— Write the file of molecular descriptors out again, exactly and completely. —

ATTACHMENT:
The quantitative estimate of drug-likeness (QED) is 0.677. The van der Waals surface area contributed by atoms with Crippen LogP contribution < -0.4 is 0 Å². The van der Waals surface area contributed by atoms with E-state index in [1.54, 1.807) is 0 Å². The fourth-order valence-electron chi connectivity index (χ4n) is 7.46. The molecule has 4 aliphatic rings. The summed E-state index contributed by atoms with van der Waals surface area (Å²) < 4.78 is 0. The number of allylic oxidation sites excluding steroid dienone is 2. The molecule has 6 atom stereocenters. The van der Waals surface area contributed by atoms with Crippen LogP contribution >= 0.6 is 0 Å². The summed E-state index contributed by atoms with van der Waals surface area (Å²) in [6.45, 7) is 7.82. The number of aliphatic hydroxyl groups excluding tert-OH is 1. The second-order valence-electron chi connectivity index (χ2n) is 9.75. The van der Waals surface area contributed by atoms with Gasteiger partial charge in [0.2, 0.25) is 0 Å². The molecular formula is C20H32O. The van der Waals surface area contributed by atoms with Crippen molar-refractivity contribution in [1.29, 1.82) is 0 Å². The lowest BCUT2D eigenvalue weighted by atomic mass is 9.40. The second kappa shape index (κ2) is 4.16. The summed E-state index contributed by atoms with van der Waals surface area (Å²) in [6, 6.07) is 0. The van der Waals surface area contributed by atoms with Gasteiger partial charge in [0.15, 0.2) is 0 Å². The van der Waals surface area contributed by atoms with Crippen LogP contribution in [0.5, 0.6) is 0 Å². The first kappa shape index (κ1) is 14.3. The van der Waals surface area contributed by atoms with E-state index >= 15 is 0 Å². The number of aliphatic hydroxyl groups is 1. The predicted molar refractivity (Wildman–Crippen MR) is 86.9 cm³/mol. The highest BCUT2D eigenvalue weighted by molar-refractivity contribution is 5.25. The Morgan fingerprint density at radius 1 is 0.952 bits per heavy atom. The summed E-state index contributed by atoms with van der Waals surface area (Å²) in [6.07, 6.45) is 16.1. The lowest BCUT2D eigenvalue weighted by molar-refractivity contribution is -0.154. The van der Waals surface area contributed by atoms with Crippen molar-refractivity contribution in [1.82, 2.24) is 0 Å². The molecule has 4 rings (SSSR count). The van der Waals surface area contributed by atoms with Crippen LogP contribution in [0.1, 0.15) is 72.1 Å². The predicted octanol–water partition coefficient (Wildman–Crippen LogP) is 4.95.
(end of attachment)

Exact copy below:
The quantitative estimate of drug-likeness (QED) is 0.677. The van der Waals surface area contributed by atoms with Crippen LogP contribution < -0.4 is 0 Å². The van der Waals surface area contributed by atoms with E-state index in [1.54, 1.807) is 0 Å². The fourth-order valence-electron chi connectivity index (χ4n) is 7.46. The molecule has 4 aliphatic rings. The summed E-state index contributed by atoms with van der Waals surface area (Å²) < 4.78 is 0. The number of allylic oxidation sites excluding steroid dienone is 2. The molecule has 6 atom stereocenters. The van der Waals surface area contributed by atoms with Crippen LogP contribution >= 0.6 is 0 Å². The summed E-state index contributed by atoms with van der Waals surface area (Å²) in [6.45, 7) is 7.82. The number of aliphatic hydroxyl groups excluding tert-OH is 1. The second-order valence-electron chi connectivity index (χ2n) is 9.75. The van der Waals surface area contributed by atoms with Gasteiger partial charge in [0.2, 0.25) is 0 Å². The molecular formula is C20H32O. The van der Waals surface area contributed by atoms with Crippen molar-refractivity contribution in [1.29, 1.82) is 0 Å². The lowest BCUT2D eigenvalue weighted by atomic mass is 9.40. The second kappa shape index (κ2) is 4.16. The summed E-state index contributed by atoms with van der Waals surface area (Å²) in [6, 6.07) is 0. The van der Waals surface area contributed by atoms with Gasteiger partial charge in [0.15, 0.2) is 0 Å². The van der Waals surface area contributed by atoms with Crippen LogP contribution in [0.5, 0.6) is 0 Å². The first kappa shape index (κ1) is 14.3. The van der Waals surface area contributed by atoms with E-state index >= 15 is 0 Å². The number of aliphatic hydroxyl groups is 1. The predicted molar refractivity (Wildman–Crippen MR) is 86.9 cm³/mol. The highest BCUT2D eigenvalue weighted by molar-refractivity contribution is 5.25. The Morgan fingerprint density at radius 1 is 0.952 bits per heavy atom. The summed E-state index contributed by atoms with van der Waals surface area (Å²) in [6.07, 6.45) is 16.1. The lowest BCUT2D eigenvalue weighted by molar-refractivity contribution is -0.154. The van der Waals surface area contributed by atoms with Crippen molar-refractivity contribution in [1.82, 2.24) is 0 Å². The molecule has 4 rings (SSSR count). The van der Waals surface area contributed by atoms with Crippen LogP contribution in [0.1, 0.15) is 72.1 Å². The predicted octanol–water partition coefficient (Wildman–Crippen LogP) is 4.95.